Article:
Celebrities playing themselves can either be enormously cringeworthy, or, if they’re sufficiently self-deprecating, positively endearing. But few throw themselves bodily into the task with quite the gusto Nicolas Cage summons here, skewering his own excesses with a surprisingly sharp eye. You might expect hilarious, and sometimes unbearably awkward, results; what you won’t see coming is how heart-warming director Tom Gormican’s film is.
This ‘Nick’ Cage shares the real man’s filmography, but he’s monstrously committed to his own stardom and unable to see the toll it has taken on ex-wife Olivia (Sharon Horgan) and daughter Addy (Lily Mo Sheen). He reluctantly accepts an invitation to a millionaire’s birthday party to pay off some debts, and bonds with the eccentric Javi (Pedro Pascal). Alas, CIA agent Vivian (Tiffany Haddish) intervenes to tell Cage that Javi is a drug lord. She recruits Cage to work against his host in order to recover a kidnap victim and prevent a coup.
Cage portrays himself as an egotist and a fool, so committed to his art that he’s missed out on life
It's cheerfully nonsensical, of course, shot in a sun-drenched luxury compound straight from the big book of action movie clichés, yet lacking the flourishes of a John Woo or a Michael Bay. But the growing friendship between enthusiastic superfan Javi and the wary, damaged star is special.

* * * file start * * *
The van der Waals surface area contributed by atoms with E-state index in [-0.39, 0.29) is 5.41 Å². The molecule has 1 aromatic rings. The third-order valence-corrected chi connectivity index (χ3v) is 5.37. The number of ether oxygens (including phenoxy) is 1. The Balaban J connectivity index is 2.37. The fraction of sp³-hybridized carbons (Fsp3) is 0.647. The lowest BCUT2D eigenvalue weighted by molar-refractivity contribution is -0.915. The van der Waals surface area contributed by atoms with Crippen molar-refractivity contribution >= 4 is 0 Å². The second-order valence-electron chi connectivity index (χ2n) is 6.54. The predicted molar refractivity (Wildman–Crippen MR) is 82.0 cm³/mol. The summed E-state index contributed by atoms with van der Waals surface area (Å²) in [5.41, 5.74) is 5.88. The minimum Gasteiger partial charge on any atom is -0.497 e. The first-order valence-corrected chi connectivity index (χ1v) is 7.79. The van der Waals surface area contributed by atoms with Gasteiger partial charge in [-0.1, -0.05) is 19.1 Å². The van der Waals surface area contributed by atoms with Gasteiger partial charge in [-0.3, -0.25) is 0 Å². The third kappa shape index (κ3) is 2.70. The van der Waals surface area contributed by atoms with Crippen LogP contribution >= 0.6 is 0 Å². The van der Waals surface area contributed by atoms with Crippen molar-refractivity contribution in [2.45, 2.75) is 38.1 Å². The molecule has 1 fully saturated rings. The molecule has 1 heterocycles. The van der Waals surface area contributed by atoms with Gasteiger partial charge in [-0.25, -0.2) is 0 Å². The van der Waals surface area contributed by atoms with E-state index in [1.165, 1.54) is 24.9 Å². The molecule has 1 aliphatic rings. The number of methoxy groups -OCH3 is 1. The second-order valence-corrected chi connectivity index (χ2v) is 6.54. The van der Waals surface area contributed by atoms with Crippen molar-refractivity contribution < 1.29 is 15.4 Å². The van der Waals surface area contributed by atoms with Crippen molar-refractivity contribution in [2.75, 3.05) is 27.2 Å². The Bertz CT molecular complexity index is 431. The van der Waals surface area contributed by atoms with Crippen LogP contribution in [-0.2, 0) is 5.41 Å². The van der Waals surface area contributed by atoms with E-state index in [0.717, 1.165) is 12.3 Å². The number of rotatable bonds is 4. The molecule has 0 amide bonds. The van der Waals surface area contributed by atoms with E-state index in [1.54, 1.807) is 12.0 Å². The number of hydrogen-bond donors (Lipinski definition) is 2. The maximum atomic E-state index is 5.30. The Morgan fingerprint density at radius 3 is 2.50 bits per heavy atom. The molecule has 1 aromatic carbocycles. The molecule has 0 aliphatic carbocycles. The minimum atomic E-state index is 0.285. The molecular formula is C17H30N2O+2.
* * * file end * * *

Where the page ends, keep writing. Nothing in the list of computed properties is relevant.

Pascal dances along an impossible line between glowingly sincere and impossibly sinister, his performance emphasising that The Mandalorian missed a trick by denying us his face for so long. Cage portrays himself as an egotist and a fool, haunted by his younger ideals and so committed to his art that he’s missed out on life. These two damaged men find something in each other, so that you’ll cheer them on despite their failings. Who knew that watching Cage’s ‘nouveau shamanic’ capering could be so delightful?
In UK cinemas Apr 15 and US theaters Apr 22.